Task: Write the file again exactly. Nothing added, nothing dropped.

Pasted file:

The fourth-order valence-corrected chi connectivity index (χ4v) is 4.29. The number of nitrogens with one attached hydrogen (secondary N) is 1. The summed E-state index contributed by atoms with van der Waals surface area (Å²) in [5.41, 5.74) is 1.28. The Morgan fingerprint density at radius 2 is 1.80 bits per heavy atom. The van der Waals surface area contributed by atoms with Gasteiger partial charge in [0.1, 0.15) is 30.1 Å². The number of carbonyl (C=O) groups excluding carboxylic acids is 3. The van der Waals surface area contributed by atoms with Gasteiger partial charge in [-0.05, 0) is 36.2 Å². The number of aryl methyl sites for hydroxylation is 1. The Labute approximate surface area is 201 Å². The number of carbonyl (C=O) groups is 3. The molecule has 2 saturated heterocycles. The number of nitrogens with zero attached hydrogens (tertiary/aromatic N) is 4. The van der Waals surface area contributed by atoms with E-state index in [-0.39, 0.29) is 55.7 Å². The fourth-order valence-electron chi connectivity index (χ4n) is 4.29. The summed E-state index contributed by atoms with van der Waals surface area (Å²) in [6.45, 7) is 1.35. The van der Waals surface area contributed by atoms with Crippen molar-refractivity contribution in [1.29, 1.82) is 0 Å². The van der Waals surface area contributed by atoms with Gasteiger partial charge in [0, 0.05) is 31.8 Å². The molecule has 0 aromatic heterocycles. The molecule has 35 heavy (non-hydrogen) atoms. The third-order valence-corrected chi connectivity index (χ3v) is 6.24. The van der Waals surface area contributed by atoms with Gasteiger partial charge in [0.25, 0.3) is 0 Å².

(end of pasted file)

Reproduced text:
The fourth-order valence-corrected chi connectivity index (χ4v) is 4.29. The number of nitrogens with one attached hydrogen (secondary N) is 1. The summed E-state index contributed by atoms with van der Waals surface area (Å²) in [5.41, 5.74) is 1.28. The Morgan fingerprint density at radius 2 is 1.80 bits per heavy atom. The van der Waals surface area contributed by atoms with Gasteiger partial charge in [0.1, 0.15) is 30.1 Å². The number of carbonyl (C=O) groups excluding carboxylic acids is 3. The van der Waals surface area contributed by atoms with Gasteiger partial charge in [-0.05, 0) is 36.2 Å². The number of aryl methyl sites for hydroxylation is 1. The Labute approximate surface area is 201 Å². The number of carbonyl (C=O) groups is 3. The molecule has 2 saturated heterocycles. The number of nitrogens with zero attached hydrogens (tertiary/aromatic N) is 4. The van der Waals surface area contributed by atoms with E-state index in [-0.39, 0.29) is 55.7 Å². The fourth-order valence-electron chi connectivity index (χ4n) is 4.29. The summed E-state index contributed by atoms with van der Waals surface area (Å²) in [6.45, 7) is 1.35. The van der Waals surface area contributed by atoms with Crippen molar-refractivity contribution in [1.29, 1.82) is 0 Å². The van der Waals surface area contributed by atoms with Gasteiger partial charge in [0, 0.05) is 31.8 Å². The molecule has 0 aromatic heterocycles. The molecule has 35 heavy (non-hydrogen) atoms. The third-order valence-corrected chi connectivity index (χ3v) is 6.24. The van der Waals surface area contributed by atoms with Gasteiger partial charge in [0.25, 0.3) is 0 Å².